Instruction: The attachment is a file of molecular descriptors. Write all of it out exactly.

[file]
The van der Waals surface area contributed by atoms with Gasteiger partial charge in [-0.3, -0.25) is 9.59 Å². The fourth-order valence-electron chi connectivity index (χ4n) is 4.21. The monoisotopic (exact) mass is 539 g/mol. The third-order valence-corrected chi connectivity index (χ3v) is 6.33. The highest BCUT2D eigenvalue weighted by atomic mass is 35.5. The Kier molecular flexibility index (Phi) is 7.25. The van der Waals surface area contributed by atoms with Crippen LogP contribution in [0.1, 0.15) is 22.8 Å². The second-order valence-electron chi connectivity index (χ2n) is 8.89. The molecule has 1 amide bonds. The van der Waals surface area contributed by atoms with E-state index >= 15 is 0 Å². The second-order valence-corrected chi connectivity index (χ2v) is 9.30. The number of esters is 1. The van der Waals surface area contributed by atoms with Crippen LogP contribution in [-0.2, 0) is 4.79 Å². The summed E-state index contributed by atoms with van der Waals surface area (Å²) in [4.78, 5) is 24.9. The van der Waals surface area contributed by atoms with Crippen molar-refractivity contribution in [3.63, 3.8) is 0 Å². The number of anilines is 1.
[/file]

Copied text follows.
The van der Waals surface area contributed by atoms with Gasteiger partial charge in [-0.3, -0.25) is 9.59 Å². The fourth-order valence-electron chi connectivity index (χ4n) is 4.21. The monoisotopic (exact) mass is 539 g/mol. The third-order valence-corrected chi connectivity index (χ3v) is 6.33. The highest BCUT2D eigenvalue weighted by atomic mass is 35.5. The Kier molecular flexibility index (Phi) is 7.25. The van der Waals surface area contributed by atoms with Crippen LogP contribution in [0.1, 0.15) is 22.8 Å². The second-order valence-electron chi connectivity index (χ2n) is 8.89. The molecule has 1 amide bonds. The van der Waals surface area contributed by atoms with E-state index >= 15 is 0 Å². The second-order valence-corrected chi connectivity index (χ2v) is 9.30. The number of esters is 1. The van der Waals surface area contributed by atoms with Crippen LogP contribution in [-0.2, 0) is 4.79 Å². The summed E-state index contributed by atoms with van der Waals surface area (Å²) in [4.78, 5) is 24.9. The van der Waals surface area contributed by atoms with Crippen molar-refractivity contribution in [3.63, 3.8) is 0 Å². The number of anilines is 1.